As of Friday, May 13, 2016
The U.S. Department of Agriculture (USDA) celebrated Earth Day by announcing the funding of projects that will improve rural water quality and safety in 33 states across the country, including Oregon, announced State Director Vicki Walker.
USDA is investing $183 million in 60 water and wastewater infrastructure projects nationwide through USDA’s Water and Environmental (WEP) Program, which provides technical assistance and financing to develop drinking water and waste disposal systems for rural communities with fewer than 10,000 residents.
“Helping rural communities maintain and upgrade their infrastructure is critical for public health, economic growth, and the environment,” said Walker. “Water and wastewater projects … help add new businesses and create jobs, provide families with safe, reliable drinking water, and enable small, rural communities to thrive into the future.”
The Parkdale Sanitary District in Oregon’s upper Hood River Valley is receiving a $1.51 million loan and a $1.17 million grant to upgrade its 40-year-old wastewater collection and treatment system. Improvements will include modifications to the existing pump station, screening, and electrical systems.
The aeration basin will be upgraded to enable the district to continuously discharge treated effluent. Additional improvements will be made in order to meet stringent summer total suspended solids requirements.
Finally, a temperature recorder will be installed in Trout Creek to measure ambient stream temperature and help ensure overall stream health. This project will enable the wastewater system to continue serving this rural community of 311 people, meeting their needs for years to come.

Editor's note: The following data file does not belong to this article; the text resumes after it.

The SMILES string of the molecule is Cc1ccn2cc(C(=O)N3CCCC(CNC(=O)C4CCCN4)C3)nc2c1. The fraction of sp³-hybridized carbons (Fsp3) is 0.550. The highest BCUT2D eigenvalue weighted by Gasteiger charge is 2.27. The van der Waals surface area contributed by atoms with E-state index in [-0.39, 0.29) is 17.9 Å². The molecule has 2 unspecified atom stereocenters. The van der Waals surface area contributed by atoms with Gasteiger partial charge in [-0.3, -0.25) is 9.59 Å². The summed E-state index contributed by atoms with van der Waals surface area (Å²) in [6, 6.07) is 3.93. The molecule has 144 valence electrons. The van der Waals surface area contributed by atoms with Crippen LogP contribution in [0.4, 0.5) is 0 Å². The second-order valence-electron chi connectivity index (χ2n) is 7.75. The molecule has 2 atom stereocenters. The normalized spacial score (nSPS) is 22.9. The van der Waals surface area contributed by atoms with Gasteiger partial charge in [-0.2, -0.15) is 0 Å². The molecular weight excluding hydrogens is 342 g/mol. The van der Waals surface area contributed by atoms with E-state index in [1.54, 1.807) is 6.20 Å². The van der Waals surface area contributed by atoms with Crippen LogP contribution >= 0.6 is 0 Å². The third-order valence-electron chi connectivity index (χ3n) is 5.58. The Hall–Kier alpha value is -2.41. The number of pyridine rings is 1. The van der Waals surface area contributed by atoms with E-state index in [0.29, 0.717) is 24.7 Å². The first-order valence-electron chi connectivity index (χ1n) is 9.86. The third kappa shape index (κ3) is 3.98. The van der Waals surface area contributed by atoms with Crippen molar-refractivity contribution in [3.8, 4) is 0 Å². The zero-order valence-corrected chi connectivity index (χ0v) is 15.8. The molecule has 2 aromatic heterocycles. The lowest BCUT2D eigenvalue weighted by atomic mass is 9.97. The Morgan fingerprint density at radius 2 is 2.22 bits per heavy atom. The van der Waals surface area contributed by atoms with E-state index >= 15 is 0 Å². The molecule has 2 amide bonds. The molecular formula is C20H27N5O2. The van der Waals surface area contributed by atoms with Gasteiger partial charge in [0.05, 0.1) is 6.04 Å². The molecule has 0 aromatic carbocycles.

Seventeen of the Earth Day project recipients, including the Parkdale Sanitary District, are receiving funding priority through a 2014 Farm Bill provision that encourages communities to adopt regional economic development plans.
These projects are centered on collaboration and long-term growth strategies. They leverage outside resources and capitalize on a region’s unique strengths.
Funding for each project is contingent upon the recipient meeting the terms of the loan, grant, or loan/grant agreement.
Earth Day is observed annually on April 22 to raise awareness about what individuals can do to protect vital natural resources and safeguard the environment. Since the first Earth Day celebration in 1970, the event has greatly expanded. Today, citizens and governments in more than 195 countries participate in Earth Day events.
This funding builds on USDA’s historic investments in rural America over the past seven years. Since 2009, USDA Rural Development (USDARD) has invested $11 billion to start or expand 103,000 rural businesses, helped 1.1 million rural residents buy homes, funded nearly 7,000 community facilities, such as schools, public safety, and healthcare facilities, financed 180,000 miles of electric transmission and distribution lines and helped bring high-speed Internet access to nearly 6 million rural residents and businesses. For more info, visit www.usda.gov/results.